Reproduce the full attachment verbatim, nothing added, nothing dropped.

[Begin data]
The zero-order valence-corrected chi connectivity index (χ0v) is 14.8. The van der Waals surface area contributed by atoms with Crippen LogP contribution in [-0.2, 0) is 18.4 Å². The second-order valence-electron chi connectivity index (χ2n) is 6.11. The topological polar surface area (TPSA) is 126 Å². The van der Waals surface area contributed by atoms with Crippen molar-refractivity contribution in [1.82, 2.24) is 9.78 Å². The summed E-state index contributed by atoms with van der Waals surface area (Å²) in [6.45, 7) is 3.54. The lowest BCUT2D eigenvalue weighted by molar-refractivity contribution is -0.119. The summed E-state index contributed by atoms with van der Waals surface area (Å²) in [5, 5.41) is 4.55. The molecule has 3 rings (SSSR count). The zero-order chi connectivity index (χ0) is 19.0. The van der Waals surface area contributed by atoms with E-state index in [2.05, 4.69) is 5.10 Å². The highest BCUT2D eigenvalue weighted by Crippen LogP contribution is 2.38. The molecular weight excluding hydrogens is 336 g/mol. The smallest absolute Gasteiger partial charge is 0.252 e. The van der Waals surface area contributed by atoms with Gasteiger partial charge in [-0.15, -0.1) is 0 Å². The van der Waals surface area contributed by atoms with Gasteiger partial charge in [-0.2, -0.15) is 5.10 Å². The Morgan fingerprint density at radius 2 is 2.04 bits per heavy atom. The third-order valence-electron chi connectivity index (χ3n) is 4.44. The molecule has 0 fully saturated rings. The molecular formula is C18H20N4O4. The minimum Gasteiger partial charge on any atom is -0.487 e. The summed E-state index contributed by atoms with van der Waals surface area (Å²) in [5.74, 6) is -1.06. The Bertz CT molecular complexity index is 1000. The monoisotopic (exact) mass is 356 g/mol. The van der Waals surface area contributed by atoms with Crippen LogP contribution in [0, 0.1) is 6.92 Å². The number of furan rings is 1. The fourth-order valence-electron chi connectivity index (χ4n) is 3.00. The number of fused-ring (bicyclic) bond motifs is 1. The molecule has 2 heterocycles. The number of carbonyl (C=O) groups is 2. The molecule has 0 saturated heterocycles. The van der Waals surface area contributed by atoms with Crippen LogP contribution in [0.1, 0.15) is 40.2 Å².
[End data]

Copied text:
The zero-order valence-corrected chi connectivity index (χ0v) is 14.8. The van der Waals surface area contributed by atoms with Crippen LogP contribution in [-0.2, 0) is 18.4 Å². The second-order valence-electron chi connectivity index (χ2n) is 6.11. The topological polar surface area (TPSA) is 126 Å². The van der Waals surface area contributed by atoms with Crippen molar-refractivity contribution in [1.82, 2.24) is 9.78 Å². The summed E-state index contributed by atoms with van der Waals surface area (Å²) in [6.45, 7) is 3.54. The lowest BCUT2D eigenvalue weighted by molar-refractivity contribution is -0.119. The summed E-state index contributed by atoms with van der Waals surface area (Å²) in [5, 5.41) is 4.55. The molecule has 3 rings (SSSR count). The zero-order chi connectivity index (χ0) is 19.0. The van der Waals surface area contributed by atoms with E-state index in [2.05, 4.69) is 5.10 Å². The highest BCUT2D eigenvalue weighted by Crippen LogP contribution is 2.38. The molecular weight excluding hydrogens is 336 g/mol. The smallest absolute Gasteiger partial charge is 0.252 e. The van der Waals surface area contributed by atoms with Gasteiger partial charge in [-0.15, -0.1) is 0 Å². The van der Waals surface area contributed by atoms with Gasteiger partial charge in [-0.2, -0.15) is 5.10 Å². The Morgan fingerprint density at radius 2 is 2.04 bits per heavy atom. The third-order valence-electron chi connectivity index (χ3n) is 4.44. The molecule has 0 fully saturated rings. The molecular formula is C18H20N4O4. The minimum Gasteiger partial charge on any atom is -0.487 e. The summed E-state index contributed by atoms with van der Waals surface area (Å²) in [5.74, 6) is -1.06. The Bertz CT molecular complexity index is 1000. The monoisotopic (exact) mass is 356 g/mol. The van der Waals surface area contributed by atoms with Crippen LogP contribution in [0, 0.1) is 6.92 Å². The number of furan rings is 1. The fourth-order valence-electron chi connectivity index (χ4n) is 3.00. The number of fused-ring (bicyclic) bond motifs is 1. The molecule has 2 heterocycles. The number of carbonyl (C=O) groups is 2. The molecule has 0 saturated heterocycles. The van der Waals surface area contributed by atoms with Crippen LogP contribution in [0.1, 0.15) is 40.2 Å².